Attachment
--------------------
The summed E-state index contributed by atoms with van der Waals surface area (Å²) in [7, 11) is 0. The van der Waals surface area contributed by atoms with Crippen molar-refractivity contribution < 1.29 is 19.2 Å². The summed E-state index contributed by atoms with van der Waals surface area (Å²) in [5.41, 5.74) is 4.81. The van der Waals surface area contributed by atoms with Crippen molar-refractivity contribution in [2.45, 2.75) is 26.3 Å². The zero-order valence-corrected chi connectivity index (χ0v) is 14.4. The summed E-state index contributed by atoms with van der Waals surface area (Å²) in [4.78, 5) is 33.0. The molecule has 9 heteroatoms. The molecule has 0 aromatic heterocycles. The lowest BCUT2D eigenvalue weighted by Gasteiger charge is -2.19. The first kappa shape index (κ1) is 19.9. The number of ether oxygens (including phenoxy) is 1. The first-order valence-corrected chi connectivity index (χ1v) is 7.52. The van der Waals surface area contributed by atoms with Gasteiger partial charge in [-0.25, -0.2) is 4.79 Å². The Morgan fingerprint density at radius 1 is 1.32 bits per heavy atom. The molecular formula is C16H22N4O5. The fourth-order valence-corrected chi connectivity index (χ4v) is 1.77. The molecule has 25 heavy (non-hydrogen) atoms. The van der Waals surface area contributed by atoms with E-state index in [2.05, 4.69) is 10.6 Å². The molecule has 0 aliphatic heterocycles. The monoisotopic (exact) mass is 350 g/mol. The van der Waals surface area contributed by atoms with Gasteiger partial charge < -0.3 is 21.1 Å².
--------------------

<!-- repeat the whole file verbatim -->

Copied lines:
The summed E-state index contributed by atoms with van der Waals surface area (Å²) in [7, 11) is 0. The van der Waals surface area contributed by atoms with Crippen molar-refractivity contribution < 1.29 is 19.2 Å². The summed E-state index contributed by atoms with van der Waals surface area (Å²) in [5.41, 5.74) is 4.81. The van der Waals surface area contributed by atoms with Crippen molar-refractivity contribution in [2.45, 2.75) is 26.3 Å². The zero-order valence-corrected chi connectivity index (χ0v) is 14.4. The summed E-state index contributed by atoms with van der Waals surface area (Å²) in [4.78, 5) is 33.0. The molecule has 9 heteroatoms. The molecule has 0 aromatic heterocycles. The lowest BCUT2D eigenvalue weighted by Gasteiger charge is -2.19. The first kappa shape index (κ1) is 19.9. The number of ether oxygens (including phenoxy) is 1. The first-order valence-corrected chi connectivity index (χ1v) is 7.52. The van der Waals surface area contributed by atoms with Gasteiger partial charge in [-0.25, -0.2) is 4.79 Å². The Morgan fingerprint density at radius 1 is 1.32 bits per heavy atom. The molecular formula is C16H22N4O5. The fourth-order valence-corrected chi connectivity index (χ4v) is 1.77. The molecule has 25 heavy (non-hydrogen) atoms. The van der Waals surface area contributed by atoms with E-state index in [2.05, 4.69) is 10.6 Å². The molecule has 0 aliphatic heterocycles. The monoisotopic (exact) mass is 350 g/mol. The van der Waals surface area contributed by atoms with Gasteiger partial charge < -0.3 is 21.1 Å².